Young Queen Victoria and the Arts


queenvictoriaTHIS PHRASE RECURS OVER AND OVER AGAIN in the engaging journals of Princess Victoria, who involved herself with vigour in the arts of her day. Taught from the age of eight by the artist Richard Westall, and later by many others including Edward Lear, throughout her life Victoria sketched and painted with warmth and verve, and with a true eye for colour and form.

VICTORIA WAS NATURALLY MUSICAL.. The year before her accession to the throne she began singing lessons with the operatic bass Luigi Lablache, whom she adored and with whom she sang many a duet form her favourite Italian operas. These lessons would continue for the next twenty years, and the Queen’s voice would be genuinely admired by Felix Mendelssohn. “She sang with very nice feeling and expression and the last long C I have never heard better, or purer or more natural”

IN THE WORLD OF OPERA she admired Giulia Grisi, greatest singer of her day and beautiful into the bargain. (Together with a keen eye, Victoria had a passion for beauty in all forms.) Much later she would enjoy music by Wagner, in particular LOHENGRIN.

victoriaYOUNG VICTORIA DELIGHTED IN THE BALLET, then in its full romantic flowering. She worshipped the celebrated Marie Taglioni, first ballerina to dance on points and to wear the knee-length ballet skirt.

AMONG HER FAVOURITE PERFORMERS IN THE THEATRE were the actress-impresario Lucia Elizabeth Vestris and her comedian husband, Charles James Mathews the Younger “the most delightful and amusing actor possible”. The Queen would remain their loyal supporter, and in later years would often invite them to perform at Windsor.

ON HER ACCESSION TO THE THRONE, Victoria retained all her enthusiasms, visiting the theatre, ballet and opera (often combined in an evening’s entertainment) several times a week. On occasion she would drag with her a reluctant Lord Melbourne, whose idea of a good evening was, he confessed, to lounge about on a sofa. He was, however, a rich source of theatrical gossip from the previous generation, which the young Queen recorded with great interest in her journal.

IN THE ROYAL LIBRARY AT WINDSOR are many delightful watercolours and sketches drawn by Victoria from her vantage point in the Royal Box at Drury Lane, of her favourite performers, scenes and characters in opera, ballet and theatre. There are drawings, too, of those around the Princess, often of her beloved governess Louise Lehzen, together with revealing sketches of herself.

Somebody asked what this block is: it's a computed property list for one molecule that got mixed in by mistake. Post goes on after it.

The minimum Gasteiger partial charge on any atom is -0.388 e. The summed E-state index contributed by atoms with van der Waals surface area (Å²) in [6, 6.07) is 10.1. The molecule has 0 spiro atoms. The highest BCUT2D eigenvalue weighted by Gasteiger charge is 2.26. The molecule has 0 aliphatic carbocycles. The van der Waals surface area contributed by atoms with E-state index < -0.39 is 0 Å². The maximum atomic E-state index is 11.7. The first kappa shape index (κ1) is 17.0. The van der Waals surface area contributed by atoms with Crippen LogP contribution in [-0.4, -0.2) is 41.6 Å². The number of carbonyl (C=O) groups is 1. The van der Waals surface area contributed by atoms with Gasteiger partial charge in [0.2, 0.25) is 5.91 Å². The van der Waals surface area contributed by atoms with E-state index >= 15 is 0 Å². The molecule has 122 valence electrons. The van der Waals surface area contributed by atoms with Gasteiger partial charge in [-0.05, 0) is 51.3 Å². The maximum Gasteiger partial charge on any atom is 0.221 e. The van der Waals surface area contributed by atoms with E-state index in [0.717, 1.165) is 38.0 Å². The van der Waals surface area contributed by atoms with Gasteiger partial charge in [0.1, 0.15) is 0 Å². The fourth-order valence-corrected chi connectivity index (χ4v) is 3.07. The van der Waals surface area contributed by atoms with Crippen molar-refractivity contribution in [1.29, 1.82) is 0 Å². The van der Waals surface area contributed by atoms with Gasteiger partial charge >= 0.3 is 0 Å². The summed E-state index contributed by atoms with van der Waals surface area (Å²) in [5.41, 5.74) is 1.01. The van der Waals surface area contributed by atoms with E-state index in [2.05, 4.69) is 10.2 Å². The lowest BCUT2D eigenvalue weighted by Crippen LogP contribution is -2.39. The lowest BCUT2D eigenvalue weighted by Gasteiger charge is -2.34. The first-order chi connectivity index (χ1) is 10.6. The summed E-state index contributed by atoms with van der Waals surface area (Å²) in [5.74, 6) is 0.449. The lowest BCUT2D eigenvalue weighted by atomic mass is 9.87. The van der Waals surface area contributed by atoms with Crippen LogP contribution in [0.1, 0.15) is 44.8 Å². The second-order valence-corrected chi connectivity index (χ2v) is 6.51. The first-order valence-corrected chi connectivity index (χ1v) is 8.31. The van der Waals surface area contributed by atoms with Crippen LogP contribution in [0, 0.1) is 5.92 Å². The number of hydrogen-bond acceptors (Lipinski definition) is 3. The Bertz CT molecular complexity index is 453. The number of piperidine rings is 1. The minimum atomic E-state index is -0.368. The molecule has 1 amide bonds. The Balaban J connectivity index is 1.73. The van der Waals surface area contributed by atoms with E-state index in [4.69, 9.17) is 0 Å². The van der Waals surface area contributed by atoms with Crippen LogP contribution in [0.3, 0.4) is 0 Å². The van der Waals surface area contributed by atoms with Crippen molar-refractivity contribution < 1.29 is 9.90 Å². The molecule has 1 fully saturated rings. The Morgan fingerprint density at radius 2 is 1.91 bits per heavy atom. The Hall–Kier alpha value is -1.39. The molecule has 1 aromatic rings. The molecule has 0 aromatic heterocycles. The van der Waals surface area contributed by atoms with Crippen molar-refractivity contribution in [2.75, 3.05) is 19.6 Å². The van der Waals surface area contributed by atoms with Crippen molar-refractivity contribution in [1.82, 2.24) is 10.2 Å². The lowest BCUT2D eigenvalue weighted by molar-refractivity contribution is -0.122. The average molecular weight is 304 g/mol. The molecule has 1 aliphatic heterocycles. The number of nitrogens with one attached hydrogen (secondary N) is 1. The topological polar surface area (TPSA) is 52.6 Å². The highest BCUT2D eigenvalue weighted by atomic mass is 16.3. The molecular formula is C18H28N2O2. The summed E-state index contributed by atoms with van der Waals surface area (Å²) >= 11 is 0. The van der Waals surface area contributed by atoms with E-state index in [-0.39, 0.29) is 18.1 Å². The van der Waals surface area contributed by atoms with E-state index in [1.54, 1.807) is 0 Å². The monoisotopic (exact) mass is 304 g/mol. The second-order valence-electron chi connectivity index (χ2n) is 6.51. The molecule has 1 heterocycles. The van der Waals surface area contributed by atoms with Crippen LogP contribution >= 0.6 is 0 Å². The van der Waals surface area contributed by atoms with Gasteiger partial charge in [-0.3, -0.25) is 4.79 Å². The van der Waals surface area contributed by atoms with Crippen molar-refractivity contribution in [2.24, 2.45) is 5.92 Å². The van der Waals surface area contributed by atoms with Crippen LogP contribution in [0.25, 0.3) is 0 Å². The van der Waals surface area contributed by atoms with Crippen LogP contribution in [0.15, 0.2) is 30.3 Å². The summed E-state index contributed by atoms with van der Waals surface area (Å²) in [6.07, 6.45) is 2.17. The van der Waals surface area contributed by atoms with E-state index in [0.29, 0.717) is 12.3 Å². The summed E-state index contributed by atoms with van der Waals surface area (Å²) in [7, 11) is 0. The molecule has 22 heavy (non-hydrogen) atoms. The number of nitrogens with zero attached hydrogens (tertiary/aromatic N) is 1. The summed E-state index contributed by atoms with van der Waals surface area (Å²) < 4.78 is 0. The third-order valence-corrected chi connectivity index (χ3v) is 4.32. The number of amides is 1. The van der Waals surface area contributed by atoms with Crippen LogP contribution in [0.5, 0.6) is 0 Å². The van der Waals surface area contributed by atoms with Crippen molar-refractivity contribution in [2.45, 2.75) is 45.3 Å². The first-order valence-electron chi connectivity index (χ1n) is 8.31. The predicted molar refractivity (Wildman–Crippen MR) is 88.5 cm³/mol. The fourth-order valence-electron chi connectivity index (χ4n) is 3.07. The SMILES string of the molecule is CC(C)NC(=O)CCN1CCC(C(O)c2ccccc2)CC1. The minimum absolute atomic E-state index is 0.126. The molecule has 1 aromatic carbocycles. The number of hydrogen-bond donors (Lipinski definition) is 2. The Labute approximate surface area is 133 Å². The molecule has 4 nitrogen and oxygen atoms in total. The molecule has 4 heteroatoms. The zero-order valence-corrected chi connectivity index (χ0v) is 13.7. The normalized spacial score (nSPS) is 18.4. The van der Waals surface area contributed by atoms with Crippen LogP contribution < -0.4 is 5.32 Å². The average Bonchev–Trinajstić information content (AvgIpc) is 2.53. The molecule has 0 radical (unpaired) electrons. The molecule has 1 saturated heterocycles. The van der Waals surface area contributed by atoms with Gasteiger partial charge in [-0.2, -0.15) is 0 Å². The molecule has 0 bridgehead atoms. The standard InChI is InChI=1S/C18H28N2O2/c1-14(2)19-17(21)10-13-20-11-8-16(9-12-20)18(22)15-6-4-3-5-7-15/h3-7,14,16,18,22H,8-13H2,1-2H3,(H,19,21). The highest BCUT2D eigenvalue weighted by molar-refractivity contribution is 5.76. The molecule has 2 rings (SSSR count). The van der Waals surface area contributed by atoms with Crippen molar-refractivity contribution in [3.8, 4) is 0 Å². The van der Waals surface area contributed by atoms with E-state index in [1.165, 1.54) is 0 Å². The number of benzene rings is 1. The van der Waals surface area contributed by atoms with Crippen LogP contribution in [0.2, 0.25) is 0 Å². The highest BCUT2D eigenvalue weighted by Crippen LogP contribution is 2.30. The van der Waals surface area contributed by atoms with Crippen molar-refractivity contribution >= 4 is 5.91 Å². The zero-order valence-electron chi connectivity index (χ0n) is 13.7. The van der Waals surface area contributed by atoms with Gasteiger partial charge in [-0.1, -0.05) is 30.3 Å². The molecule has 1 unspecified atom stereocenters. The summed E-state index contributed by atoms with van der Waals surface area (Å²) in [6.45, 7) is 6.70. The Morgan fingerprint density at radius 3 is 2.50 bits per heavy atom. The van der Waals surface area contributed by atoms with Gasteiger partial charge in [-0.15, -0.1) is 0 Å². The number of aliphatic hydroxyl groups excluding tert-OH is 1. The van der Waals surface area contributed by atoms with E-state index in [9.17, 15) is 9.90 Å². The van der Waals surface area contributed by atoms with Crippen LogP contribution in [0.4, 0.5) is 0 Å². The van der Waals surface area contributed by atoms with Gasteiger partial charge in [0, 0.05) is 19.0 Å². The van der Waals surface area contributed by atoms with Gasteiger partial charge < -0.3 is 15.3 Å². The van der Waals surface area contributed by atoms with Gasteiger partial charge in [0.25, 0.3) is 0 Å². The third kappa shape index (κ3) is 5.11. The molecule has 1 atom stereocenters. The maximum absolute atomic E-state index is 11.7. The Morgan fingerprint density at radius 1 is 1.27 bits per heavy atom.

THE QUEEN’S MARRIAGE TO PRINCE ALBERT would bring with it a wider and deeper involvement in all the arts.

The Queen still lives in her letters, diaries, sketches and watercolours.

With paintings and sketches by Queen Victoria from the Windsor Archives, together with other paintings, portraits and cartoons of the early l9th century.

This talk has been presented at numerous branches of NADFAS (National Association of Decorative and Fine Arts Societies) in England, Australia and New Zealand and at festivals in this country. “Ebullient and intelligent … accomplished actress and knowledgable historian” (from the Newbury Festival review)


“”I WAS MOST EXCESSIVELY DELIGHTED” was the intriguing title of a lecture at the Corn Exchange on Tuesday morning, given by an ebullient and intelligent Karin Fernald about the artistic life of Queen Victoria.

The lecture was illustrated with slides of drawings and paintings about and executed by the young princess, later Queen.

Karin, an accomplished actress and knowledgeable historian,delivered the lecture with wit and evident delight, taking us deftly through the minefield of Saxe-Coburg and Orange dynasties to show us the talented Victoria’s flowering as an artist.

Her poignant, delicate pencil self-portraits showed an acute observation of nature. With expert tuition from several prominent painters of the day, including Edward Lear, she learns the very English art of watercolour and makes many sketches and paintings of her experiences and surroundings.

A fervent lover of the ballet, opera and the circus, she faithfully records the costumes worn and the scenes performed by painting and drawing rthese at home the next day from memory.

I was waiting with enormous anticipation for the portraits of Victoria by Franz Winterhalter, which give such a gentle, natural look to the princess in love. I was not disappointed, and towards the end they came up on the screen and encapsulated all that the lecture had been about – a lovely, talented young artist, flourishing and experiencing all around her.”

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